With the women’s national team coming off a gold medal at the Summer Olympics in Tokyo and the men’s team poised to qualify for the FIFA World Cup for the first time since 1986, soccer in Canada is enjoying what might be it’s most prosperous — and popular — period ever.
But, even while basking in such success, Canada Soccer continues to struggle to produce and sell merchandise to capitalize on the attention the teams have captured.
The governing body signed a “long-term, multichannel retail partnership” with Fanatics in June 2021 to “significantly enhance the shopping experience for fans and provide the widest assortment of Canada Soccer merchandise ever available.” But now, almost eight months later, the selection available on CanadaSoccerStore.com is still limited to hats, T-shirts and jerseys for men, and just T-shirts for women.
And what is available is expensive: As of Jan. 29, the only authentic white away jerseys listed for sale were a blank one for $200 CAD, and one with team captain Atiba Hutchinson’s name and number printed on the back for $250 CAD.
“The team has been performing well and it’s happening relatively fast, the supply of paraphernalia and apparel hasn’t been able to keep up with the surge of attention,” Vijay Setlur, a marketing instructor with Schulich School of Business at York University, told BNN Bloomberg earlier this week. “For the longest time there was little interest in the men’s national team.”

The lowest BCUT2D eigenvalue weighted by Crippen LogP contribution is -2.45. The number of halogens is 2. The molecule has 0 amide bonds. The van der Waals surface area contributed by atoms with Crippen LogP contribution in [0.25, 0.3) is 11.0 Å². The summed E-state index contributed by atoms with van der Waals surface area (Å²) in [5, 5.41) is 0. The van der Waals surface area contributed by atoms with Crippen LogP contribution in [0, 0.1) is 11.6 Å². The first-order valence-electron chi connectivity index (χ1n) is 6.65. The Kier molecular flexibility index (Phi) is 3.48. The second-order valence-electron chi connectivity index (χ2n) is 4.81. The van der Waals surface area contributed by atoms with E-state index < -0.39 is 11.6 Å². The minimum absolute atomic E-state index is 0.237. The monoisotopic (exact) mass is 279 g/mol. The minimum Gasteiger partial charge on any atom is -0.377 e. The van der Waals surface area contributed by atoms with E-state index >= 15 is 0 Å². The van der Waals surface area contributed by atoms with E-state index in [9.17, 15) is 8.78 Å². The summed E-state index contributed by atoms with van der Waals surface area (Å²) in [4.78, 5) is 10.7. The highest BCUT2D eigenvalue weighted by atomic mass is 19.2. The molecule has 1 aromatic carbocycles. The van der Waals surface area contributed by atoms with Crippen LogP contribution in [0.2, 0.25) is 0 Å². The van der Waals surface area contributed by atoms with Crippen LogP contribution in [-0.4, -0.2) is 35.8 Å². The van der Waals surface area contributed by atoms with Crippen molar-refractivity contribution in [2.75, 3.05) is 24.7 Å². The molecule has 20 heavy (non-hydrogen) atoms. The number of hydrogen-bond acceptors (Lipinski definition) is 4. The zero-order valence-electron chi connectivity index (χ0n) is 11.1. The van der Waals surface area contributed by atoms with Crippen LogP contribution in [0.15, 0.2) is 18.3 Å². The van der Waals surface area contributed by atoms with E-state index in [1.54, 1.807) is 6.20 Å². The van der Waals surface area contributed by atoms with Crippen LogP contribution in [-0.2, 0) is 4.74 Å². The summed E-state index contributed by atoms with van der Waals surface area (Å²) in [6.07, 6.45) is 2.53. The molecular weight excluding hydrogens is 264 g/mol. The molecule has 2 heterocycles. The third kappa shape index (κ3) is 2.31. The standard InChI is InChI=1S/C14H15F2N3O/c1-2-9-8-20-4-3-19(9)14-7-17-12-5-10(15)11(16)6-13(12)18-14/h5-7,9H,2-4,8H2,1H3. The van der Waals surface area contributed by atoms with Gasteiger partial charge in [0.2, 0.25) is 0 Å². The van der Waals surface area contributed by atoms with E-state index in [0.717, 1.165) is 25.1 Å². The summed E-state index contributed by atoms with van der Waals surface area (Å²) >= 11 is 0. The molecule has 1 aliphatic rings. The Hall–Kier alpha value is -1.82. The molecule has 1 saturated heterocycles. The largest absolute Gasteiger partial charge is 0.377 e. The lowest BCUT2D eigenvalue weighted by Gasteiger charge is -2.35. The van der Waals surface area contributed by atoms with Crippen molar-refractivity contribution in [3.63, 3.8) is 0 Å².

The selection of replica men’s jerseys was only slightly better. There were home red, away white, and black alternate versions available, but the reds were only available in size 2XL, and the whites only in size small. The black jerseys were available in large, XL and 2XL.
Fanatics was charging $110 CAD for blank replicas and $150 CAD for replicas with printed names and numbers.
The kicker is, with the distinctive pattern on the sleeves, the Canada Soccer home red replica jerseys clearly use Nike’s Strike II teamwear template. Similar Strike II jerseys can be found for sale on other retailers’ websites for approximately $44 CAD.
“There are supply chain issues right now but at the same time Nike has other national teams as partners that potentially sell a lot more than Canada, so you don’t want to produce product that’s not going to move,” Setlur told BNN Bloomberg.
“Since demand surged so quickly perhaps they haven’t been able to keep up. Hopefully that improves, however even if Nike does want to increase production those supply chain issues could still be holding them back.”
Canada Soccer, Nike and Fanatics did not respond to BNN Bloomberg’s requests for comment.
But Setlur thinks there’s a light at the end of the tunnel for Canadian soccer fans looking to show their support for the national teams.
“It puts Canada Soccer in a position to make advances in merchandising, so I don’t expect these jersey issues that we’re seeing now will even exist next year,” he said.
Feature photo courtesy CanadaSoccerStore.com